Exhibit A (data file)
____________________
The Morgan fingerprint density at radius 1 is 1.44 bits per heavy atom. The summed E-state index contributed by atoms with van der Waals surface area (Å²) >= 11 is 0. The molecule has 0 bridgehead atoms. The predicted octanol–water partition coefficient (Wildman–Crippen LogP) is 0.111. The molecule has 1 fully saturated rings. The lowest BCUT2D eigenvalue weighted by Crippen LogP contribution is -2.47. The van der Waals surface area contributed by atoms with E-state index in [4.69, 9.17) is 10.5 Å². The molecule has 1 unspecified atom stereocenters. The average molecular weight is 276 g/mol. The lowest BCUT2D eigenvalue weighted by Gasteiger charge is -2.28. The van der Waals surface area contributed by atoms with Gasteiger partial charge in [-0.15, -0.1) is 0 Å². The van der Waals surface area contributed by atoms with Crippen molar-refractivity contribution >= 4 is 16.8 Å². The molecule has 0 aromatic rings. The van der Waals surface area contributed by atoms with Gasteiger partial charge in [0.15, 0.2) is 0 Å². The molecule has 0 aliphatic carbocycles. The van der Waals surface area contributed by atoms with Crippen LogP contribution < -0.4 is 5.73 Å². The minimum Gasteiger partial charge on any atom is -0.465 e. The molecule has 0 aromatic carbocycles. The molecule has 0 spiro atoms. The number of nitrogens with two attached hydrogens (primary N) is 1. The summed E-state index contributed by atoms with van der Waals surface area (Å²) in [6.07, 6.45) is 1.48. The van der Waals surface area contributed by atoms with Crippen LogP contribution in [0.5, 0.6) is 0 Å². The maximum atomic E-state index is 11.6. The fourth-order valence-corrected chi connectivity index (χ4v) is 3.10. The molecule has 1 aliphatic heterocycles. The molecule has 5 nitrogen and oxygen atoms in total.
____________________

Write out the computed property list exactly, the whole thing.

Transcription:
The Morgan fingerprint density at radius 1 is 1.44 bits per heavy atom. The summed E-state index contributed by atoms with van der Waals surface area (Å²) >= 11 is 0. The molecule has 0 bridgehead atoms. The predicted octanol–water partition coefficient (Wildman–Crippen LogP) is 0.111. The molecule has 1 fully saturated rings. The lowest BCUT2D eigenvalue weighted by Crippen LogP contribution is -2.47. The van der Waals surface area contributed by atoms with E-state index in [4.69, 9.17) is 10.5 Å². The molecule has 1 unspecified atom stereocenters. The average molecular weight is 276 g/mol. The lowest BCUT2D eigenvalue weighted by Gasteiger charge is -2.28. The van der Waals surface area contributed by atoms with Gasteiger partial charge in [-0.15, -0.1) is 0 Å². The van der Waals surface area contributed by atoms with Crippen molar-refractivity contribution >= 4 is 16.8 Å². The molecule has 0 aromatic rings. The van der Waals surface area contributed by atoms with Gasteiger partial charge in [0.15, 0.2) is 0 Å². The molecule has 0 aliphatic carbocycles. The van der Waals surface area contributed by atoms with Crippen LogP contribution < -0.4 is 5.73 Å². The minimum Gasteiger partial charge on any atom is -0.465 e. The molecule has 0 aromatic carbocycles. The molecule has 0 spiro atoms. The number of nitrogens with two attached hydrogens (primary N) is 1. The summed E-state index contributed by atoms with van der Waals surface area (Å²) in [6.07, 6.45) is 1.48. The van der Waals surface area contributed by atoms with Crippen LogP contribution in [0.5, 0.6) is 0 Å². The maximum atomic E-state index is 11.6. The fourth-order valence-corrected chi connectivity index (χ4v) is 3.10. The molecule has 1 aliphatic heterocycles. The molecule has 5 nitrogen and oxygen atoms in total.